I also recommend getting familiar with the other accounts your followers follow – this is a great way to gain further insight into your audience and the type of content they want more of.
This is a real passion area of mine, and I delve into in with more depth in the Define You Ideal Audience online course. You can learn more or sign up by clicking here.
Now back to the research, because a basic Google search can do wonders too – you can find archived articles or blog posts relating to your topic from weeks, months, even decades back. My co-host on the Moonshine Moonshot series, Mike Hill, is also a big fan of the Google image search.
You can get a bit abstract with this by searching for a broad theme, such as redemption or greed, and seeing what images Google serves up. Visual aids can be super helpful for triggering ideas and helping you bring your concepts to life.
Location based research
Talking to people is also a fantastic way to research and gain further understanding of your audience and your key subject area.
Mike and I recently returned from a research trip for one of the visual projects we’re working on. Yes, we actually got on a plane and travelled to Norfolk Island, a tiny Australian island in the South Pacific Ocean.
Research is starting to sound a whole lot more fun now, right?
This was a totally immersive experience that put us right in the middle of the story we’re currently piecing together. We were exposed to the textures, sounds, smells and culture of the island –something that is far more difficult to grasp on home soil.
I mean, after working in filmmaking and video production for the past 12 years, our imaginations are good. But they’re not that good.
We visited museums, book shops, restaurants and community centres. But most importantly, we talked to the people who lived there – and they gave us a completely new perspective on the area and its history.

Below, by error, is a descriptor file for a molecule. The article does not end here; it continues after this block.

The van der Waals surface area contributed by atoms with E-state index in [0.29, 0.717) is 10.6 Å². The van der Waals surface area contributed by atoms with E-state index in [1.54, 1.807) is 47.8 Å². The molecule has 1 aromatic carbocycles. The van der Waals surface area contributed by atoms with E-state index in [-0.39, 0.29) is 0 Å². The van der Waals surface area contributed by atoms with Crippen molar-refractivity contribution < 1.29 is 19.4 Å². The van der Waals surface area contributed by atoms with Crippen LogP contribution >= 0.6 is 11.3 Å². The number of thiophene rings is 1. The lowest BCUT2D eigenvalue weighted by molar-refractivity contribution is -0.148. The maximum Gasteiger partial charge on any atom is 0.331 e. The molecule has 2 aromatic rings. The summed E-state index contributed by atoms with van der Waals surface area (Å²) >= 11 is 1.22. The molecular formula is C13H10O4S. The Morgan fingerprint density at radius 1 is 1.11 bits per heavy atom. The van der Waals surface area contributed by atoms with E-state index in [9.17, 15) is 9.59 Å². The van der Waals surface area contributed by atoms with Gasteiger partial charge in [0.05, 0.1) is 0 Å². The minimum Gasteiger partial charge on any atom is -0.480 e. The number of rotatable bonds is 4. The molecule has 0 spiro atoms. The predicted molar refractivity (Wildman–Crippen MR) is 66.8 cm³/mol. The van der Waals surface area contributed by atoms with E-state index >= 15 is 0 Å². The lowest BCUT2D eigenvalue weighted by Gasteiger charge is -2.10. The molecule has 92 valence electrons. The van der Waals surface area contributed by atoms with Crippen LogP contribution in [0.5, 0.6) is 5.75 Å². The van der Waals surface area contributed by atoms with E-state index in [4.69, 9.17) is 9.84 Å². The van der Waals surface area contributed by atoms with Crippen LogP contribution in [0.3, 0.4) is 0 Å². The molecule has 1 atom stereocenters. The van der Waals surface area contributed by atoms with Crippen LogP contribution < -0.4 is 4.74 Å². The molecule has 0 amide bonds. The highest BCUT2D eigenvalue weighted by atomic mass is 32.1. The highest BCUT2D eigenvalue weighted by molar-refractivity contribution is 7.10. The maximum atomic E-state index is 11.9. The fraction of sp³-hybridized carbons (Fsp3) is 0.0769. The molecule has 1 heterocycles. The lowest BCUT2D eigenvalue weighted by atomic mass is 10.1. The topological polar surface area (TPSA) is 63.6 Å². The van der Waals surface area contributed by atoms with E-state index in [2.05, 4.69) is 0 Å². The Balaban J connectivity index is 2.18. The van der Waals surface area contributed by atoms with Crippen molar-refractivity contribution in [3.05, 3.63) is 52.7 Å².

Mike and I returned home brimming with new idea. We couldn’t wait to dive back into the project.
The last thing that I wanted to discuss in this post – which does have a research element to it, I must admit – is pre-interviewing your on-screen talent.
Pre interviewing is unbelievably important for a whole variety of reasons. But crucially, it will help you assess if they’re actually the right talent.
Are they relatable and will your audience connect with them? Or are they a bit too controversial? Perhaps there’s something about their delivery that just isn’t right for what you’re producing. Maybe they’re just over-rehearsed.
It’s way better to find all of these quirks out in a pre-interview, rather diving in, calling Action! and figuring out it’s all bit wrong in the edit suite.
You can conduct these pre-interviews pretty informally too. We often do it via Zoom or Microsoft Teams, because you can record the session and watch it back later on to assess their performance.
A pre-interview will also help you gain further insight into the interviewee – which is likely to trigger ideas around the questions you can ask and the video content you can tailor around their specialty area.
These are just three ways to help you generate ideas for your next video project
There are many more wild and wacky ways to help you ideate (sorry, I couldn’t resist) and if you have any secrets of your own, please share them with me!
But in this post, I’ve kept my focus around:
Researching – think social media and Google image searches rather than library books
Location researching – which is perfect if your video is set outside of your hometown
Pre-interviews – a great way to figure out if the talent you’ve picked is right and spark ideas around what they can talk to
If this blog post has got you thinking, you might enjoy checking out the companion episode of Moonshine Moonshot. Watch now here and be sure to subscribe to our channel so you know as soon as we release new episodes.
Or check out the Moonshine Moonshot podcast on Spotify, Apple podcast or wherever you listen to pods.